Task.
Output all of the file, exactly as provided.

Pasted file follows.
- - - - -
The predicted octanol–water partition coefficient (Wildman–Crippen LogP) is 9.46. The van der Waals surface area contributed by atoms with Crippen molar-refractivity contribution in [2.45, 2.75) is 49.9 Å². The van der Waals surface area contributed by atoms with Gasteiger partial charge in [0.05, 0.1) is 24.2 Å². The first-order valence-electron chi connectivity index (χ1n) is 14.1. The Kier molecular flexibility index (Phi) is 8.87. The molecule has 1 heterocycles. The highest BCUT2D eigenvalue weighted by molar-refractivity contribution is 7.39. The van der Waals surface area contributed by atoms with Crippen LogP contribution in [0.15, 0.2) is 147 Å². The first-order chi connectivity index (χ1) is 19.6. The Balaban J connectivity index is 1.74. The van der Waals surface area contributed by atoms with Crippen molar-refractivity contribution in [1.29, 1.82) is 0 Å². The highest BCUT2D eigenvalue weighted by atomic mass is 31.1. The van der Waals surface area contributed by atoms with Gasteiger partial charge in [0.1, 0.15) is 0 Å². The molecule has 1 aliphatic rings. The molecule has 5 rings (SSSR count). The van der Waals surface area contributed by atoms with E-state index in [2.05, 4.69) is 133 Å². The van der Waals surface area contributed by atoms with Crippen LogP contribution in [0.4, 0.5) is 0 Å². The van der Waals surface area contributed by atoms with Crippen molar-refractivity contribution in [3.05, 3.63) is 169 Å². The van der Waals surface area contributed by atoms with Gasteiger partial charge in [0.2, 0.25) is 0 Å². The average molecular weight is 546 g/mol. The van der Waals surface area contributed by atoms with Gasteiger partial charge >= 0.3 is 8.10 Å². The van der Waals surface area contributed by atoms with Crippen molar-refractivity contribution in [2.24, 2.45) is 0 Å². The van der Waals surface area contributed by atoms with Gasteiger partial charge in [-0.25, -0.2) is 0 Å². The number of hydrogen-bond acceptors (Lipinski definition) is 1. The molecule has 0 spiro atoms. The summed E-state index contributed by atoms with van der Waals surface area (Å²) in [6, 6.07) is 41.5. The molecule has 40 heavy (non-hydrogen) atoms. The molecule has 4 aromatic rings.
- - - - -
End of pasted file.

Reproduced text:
The predicted octanol–water partition coefficient (Wildman–Crippen LogP) is 9.46. The van der Waals surface area contributed by atoms with Crippen molar-refractivity contribution in [2.45, 2.75) is 49.9 Å². The van der Waals surface area contributed by atoms with Gasteiger partial charge in [0.05, 0.1) is 24.2 Å². The first-order valence-electron chi connectivity index (χ1n) is 14.1. The Kier molecular flexibility index (Phi) is 8.87. The molecule has 1 heterocycles. The highest BCUT2D eigenvalue weighted by molar-refractivity contribution is 7.39. The van der Waals surface area contributed by atoms with Crippen LogP contribution in [0.15, 0.2) is 147 Å². The first-order chi connectivity index (χ1) is 19.6. The Balaban J connectivity index is 1.74. The van der Waals surface area contributed by atoms with Crippen molar-refractivity contribution in [1.29, 1.82) is 0 Å². The highest BCUT2D eigenvalue weighted by atomic mass is 31.1. The van der Waals surface area contributed by atoms with Gasteiger partial charge in [0.1, 0.15) is 0 Å². The molecule has 1 aliphatic rings. The molecule has 5 rings (SSSR count). The van der Waals surface area contributed by atoms with E-state index in [2.05, 4.69) is 133 Å². The van der Waals surface area contributed by atoms with Crippen LogP contribution in [0.4, 0.5) is 0 Å². The van der Waals surface area contributed by atoms with Crippen molar-refractivity contribution in [3.05, 3.63) is 169 Å². The van der Waals surface area contributed by atoms with Gasteiger partial charge in [0.2, 0.25) is 0 Å². The average molecular weight is 546 g/mol. The van der Waals surface area contributed by atoms with Gasteiger partial charge >= 0.3 is 8.10 Å². The van der Waals surface area contributed by atoms with Crippen molar-refractivity contribution in [2.24, 2.45) is 0 Å². The van der Waals surface area contributed by atoms with Gasteiger partial charge in [-0.25, -0.2) is 0 Å². The number of hydrogen-bond acceptors (Lipinski definition) is 1. The molecule has 0 spiro atoms. The summed E-state index contributed by atoms with van der Waals surface area (Å²) in [6, 6.07) is 41.5. The molecule has 40 heavy (non-hydrogen) atoms. The molecule has 4 aromatic rings.